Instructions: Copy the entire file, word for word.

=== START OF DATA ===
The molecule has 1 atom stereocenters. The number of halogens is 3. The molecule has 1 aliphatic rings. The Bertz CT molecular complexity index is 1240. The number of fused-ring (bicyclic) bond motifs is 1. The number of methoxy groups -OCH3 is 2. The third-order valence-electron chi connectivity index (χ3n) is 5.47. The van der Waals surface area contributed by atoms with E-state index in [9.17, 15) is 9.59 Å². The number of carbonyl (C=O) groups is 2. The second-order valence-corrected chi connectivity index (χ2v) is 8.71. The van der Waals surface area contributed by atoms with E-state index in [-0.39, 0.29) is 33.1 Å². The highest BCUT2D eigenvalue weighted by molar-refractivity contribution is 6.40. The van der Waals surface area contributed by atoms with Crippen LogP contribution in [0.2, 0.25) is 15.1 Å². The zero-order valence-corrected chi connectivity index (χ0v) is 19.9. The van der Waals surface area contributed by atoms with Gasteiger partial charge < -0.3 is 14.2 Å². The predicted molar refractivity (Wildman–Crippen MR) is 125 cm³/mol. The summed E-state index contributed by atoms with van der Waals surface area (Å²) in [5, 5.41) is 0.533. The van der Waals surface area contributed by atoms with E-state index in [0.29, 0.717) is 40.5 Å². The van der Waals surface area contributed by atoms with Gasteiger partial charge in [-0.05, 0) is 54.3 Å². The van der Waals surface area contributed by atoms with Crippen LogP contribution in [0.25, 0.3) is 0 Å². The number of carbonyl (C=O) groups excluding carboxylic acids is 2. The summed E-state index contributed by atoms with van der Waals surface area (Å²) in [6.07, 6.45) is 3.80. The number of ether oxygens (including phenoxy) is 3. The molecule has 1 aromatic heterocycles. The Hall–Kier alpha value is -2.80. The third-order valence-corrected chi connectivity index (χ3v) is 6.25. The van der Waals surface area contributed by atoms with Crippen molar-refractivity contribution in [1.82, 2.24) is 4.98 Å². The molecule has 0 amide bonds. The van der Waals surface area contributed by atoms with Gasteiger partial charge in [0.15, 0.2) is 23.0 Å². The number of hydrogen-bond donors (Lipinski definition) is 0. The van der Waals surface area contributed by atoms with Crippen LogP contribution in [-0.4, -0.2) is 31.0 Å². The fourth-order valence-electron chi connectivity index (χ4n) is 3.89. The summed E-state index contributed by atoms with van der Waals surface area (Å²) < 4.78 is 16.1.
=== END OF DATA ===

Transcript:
The molecule has 1 atom stereocenters. The number of halogens is 3. The molecule has 1 aliphatic rings. The Bertz CT molecular complexity index is 1240. The number of fused-ring (bicyclic) bond motifs is 1. The number of methoxy groups -OCH3 is 2. The third-order valence-electron chi connectivity index (χ3n) is 5.47. The van der Waals surface area contributed by atoms with E-state index in [9.17, 15) is 9.59 Å². The number of carbonyl (C=O) groups is 2. The second-order valence-corrected chi connectivity index (χ2v) is 8.71. The van der Waals surface area contributed by atoms with E-state index in [-0.39, 0.29) is 33.1 Å². The highest BCUT2D eigenvalue weighted by molar-refractivity contribution is 6.40. The van der Waals surface area contributed by atoms with Crippen LogP contribution in [0.2, 0.25) is 15.1 Å². The zero-order valence-corrected chi connectivity index (χ0v) is 19.9. The van der Waals surface area contributed by atoms with Gasteiger partial charge < -0.3 is 14.2 Å². The predicted molar refractivity (Wildman–Crippen MR) is 125 cm³/mol. The summed E-state index contributed by atoms with van der Waals surface area (Å²) in [5, 5.41) is 0.533. The van der Waals surface area contributed by atoms with E-state index in [0.29, 0.717) is 40.5 Å². The van der Waals surface area contributed by atoms with Gasteiger partial charge in [-0.05, 0) is 54.3 Å². The van der Waals surface area contributed by atoms with Crippen LogP contribution in [0.25, 0.3) is 0 Å². The number of carbonyl (C=O) groups excluding carboxylic acids is 2. The summed E-state index contributed by atoms with van der Waals surface area (Å²) in [6.07, 6.45) is 3.80. The number of ether oxygens (including phenoxy) is 3. The molecule has 1 aromatic heterocycles. The Hall–Kier alpha value is -2.80. The third-order valence-corrected chi connectivity index (χ3v) is 6.25. The van der Waals surface area contributed by atoms with Crippen molar-refractivity contribution in [1.82, 2.24) is 4.98 Å². The molecule has 0 amide bonds. The van der Waals surface area contributed by atoms with Gasteiger partial charge in [0.15, 0.2) is 23.0 Å². The number of hydrogen-bond donors (Lipinski definition) is 0. The van der Waals surface area contributed by atoms with Crippen LogP contribution in [-0.4, -0.2) is 31.0 Å². The fourth-order valence-electron chi connectivity index (χ4n) is 3.89. The summed E-state index contributed by atoms with van der Waals surface area (Å²) < 4.78 is 16.1.